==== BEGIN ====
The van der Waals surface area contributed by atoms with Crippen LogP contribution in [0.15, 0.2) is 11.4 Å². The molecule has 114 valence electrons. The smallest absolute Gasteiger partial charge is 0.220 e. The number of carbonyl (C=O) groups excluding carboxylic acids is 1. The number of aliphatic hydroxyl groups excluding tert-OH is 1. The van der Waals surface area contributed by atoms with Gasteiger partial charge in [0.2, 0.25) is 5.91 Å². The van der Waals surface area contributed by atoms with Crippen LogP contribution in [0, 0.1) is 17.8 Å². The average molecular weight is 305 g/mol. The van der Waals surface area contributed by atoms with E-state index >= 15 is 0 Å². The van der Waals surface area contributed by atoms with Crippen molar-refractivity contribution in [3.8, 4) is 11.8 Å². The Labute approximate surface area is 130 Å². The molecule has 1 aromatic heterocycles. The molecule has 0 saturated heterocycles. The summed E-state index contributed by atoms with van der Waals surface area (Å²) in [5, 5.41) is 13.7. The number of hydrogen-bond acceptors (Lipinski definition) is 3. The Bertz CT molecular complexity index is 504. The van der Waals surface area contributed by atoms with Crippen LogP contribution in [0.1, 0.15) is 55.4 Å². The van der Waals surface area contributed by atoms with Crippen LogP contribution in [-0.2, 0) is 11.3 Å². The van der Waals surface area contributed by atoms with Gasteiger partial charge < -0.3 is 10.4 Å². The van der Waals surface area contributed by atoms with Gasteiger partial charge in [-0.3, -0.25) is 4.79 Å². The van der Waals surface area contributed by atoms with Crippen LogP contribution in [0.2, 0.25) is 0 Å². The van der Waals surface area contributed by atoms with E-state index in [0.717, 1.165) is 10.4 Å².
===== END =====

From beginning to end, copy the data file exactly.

The van der Waals surface area contributed by atoms with Crippen LogP contribution in [0.15, 0.2) is 11.4 Å². The molecule has 114 valence electrons. The smallest absolute Gasteiger partial charge is 0.220 e. The number of carbonyl (C=O) groups excluding carboxylic acids is 1. The number of aliphatic hydroxyl groups excluding tert-OH is 1. The van der Waals surface area contributed by atoms with Gasteiger partial charge in [0.2, 0.25) is 5.91 Å². The van der Waals surface area contributed by atoms with Crippen LogP contribution in [0, 0.1) is 17.8 Å². The average molecular weight is 305 g/mol. The van der Waals surface area contributed by atoms with E-state index >= 15 is 0 Å². The van der Waals surface area contributed by atoms with Crippen molar-refractivity contribution in [3.8, 4) is 11.8 Å². The Labute approximate surface area is 130 Å². The molecule has 1 aromatic heterocycles. The molecule has 0 saturated heterocycles. The summed E-state index contributed by atoms with van der Waals surface area (Å²) in [5, 5.41) is 13.7. The number of hydrogen-bond acceptors (Lipinski definition) is 3. The Bertz CT molecular complexity index is 504. The van der Waals surface area contributed by atoms with Crippen LogP contribution in [0.1, 0.15) is 55.4 Å². The van der Waals surface area contributed by atoms with Crippen LogP contribution in [-0.2, 0) is 11.3 Å². The van der Waals surface area contributed by atoms with Gasteiger partial charge < -0.3 is 10.4 Å². The van der Waals surface area contributed by atoms with Gasteiger partial charge in [-0.3, -0.25) is 4.79 Å². The van der Waals surface area contributed by atoms with Crippen LogP contribution in [0.2, 0.25) is 0 Å². The van der Waals surface area contributed by atoms with E-state index in [0.717, 1.165) is 10.4 Å².